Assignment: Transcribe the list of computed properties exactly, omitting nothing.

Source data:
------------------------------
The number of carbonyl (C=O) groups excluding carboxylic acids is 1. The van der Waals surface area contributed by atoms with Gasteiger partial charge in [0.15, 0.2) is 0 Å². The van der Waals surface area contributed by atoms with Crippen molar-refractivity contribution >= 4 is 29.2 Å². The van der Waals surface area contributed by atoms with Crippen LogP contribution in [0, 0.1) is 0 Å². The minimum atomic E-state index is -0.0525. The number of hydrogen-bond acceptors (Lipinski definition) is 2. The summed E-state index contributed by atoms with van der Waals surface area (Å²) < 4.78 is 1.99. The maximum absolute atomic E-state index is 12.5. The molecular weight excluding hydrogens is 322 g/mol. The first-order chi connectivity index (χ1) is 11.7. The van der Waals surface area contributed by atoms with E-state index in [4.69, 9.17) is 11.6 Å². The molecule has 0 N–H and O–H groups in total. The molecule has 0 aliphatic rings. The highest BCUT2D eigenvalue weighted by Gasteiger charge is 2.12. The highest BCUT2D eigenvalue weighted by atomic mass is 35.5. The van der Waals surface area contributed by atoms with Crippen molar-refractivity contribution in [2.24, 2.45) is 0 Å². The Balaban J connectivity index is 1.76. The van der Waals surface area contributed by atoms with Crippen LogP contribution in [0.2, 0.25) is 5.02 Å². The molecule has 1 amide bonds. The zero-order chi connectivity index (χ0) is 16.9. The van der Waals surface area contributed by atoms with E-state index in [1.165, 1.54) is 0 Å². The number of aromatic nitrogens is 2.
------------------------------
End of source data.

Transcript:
The number of carbonyl (C=O) groups excluding carboxylic acids is 1. The van der Waals surface area contributed by atoms with Gasteiger partial charge in [0.15, 0.2) is 0 Å². The van der Waals surface area contributed by atoms with Crippen molar-refractivity contribution >= 4 is 29.2 Å². The van der Waals surface area contributed by atoms with Crippen LogP contribution in [0, 0.1) is 0 Å². The minimum atomic E-state index is -0.0525. The number of hydrogen-bond acceptors (Lipinski definition) is 2. The summed E-state index contributed by atoms with van der Waals surface area (Å²) < 4.78 is 1.99. The maximum absolute atomic E-state index is 12.5. The molecular weight excluding hydrogens is 322 g/mol. The first-order chi connectivity index (χ1) is 11.7. The van der Waals surface area contributed by atoms with E-state index in [4.69, 9.17) is 11.6 Å². The molecule has 0 N–H and O–H groups in total. The molecule has 0 aliphatic rings. The highest BCUT2D eigenvalue weighted by Gasteiger charge is 2.12. The highest BCUT2D eigenvalue weighted by atomic mass is 35.5. The van der Waals surface area contributed by atoms with Crippen molar-refractivity contribution in [2.24, 2.45) is 0 Å². The Balaban J connectivity index is 1.76. The van der Waals surface area contributed by atoms with Crippen LogP contribution in [0.2, 0.25) is 5.02 Å². The molecule has 1 amide bonds. The zero-order chi connectivity index (χ0) is 16.9. The van der Waals surface area contributed by atoms with E-state index in [1.165, 1.54) is 0 Å². The number of aromatic nitrogens is 2.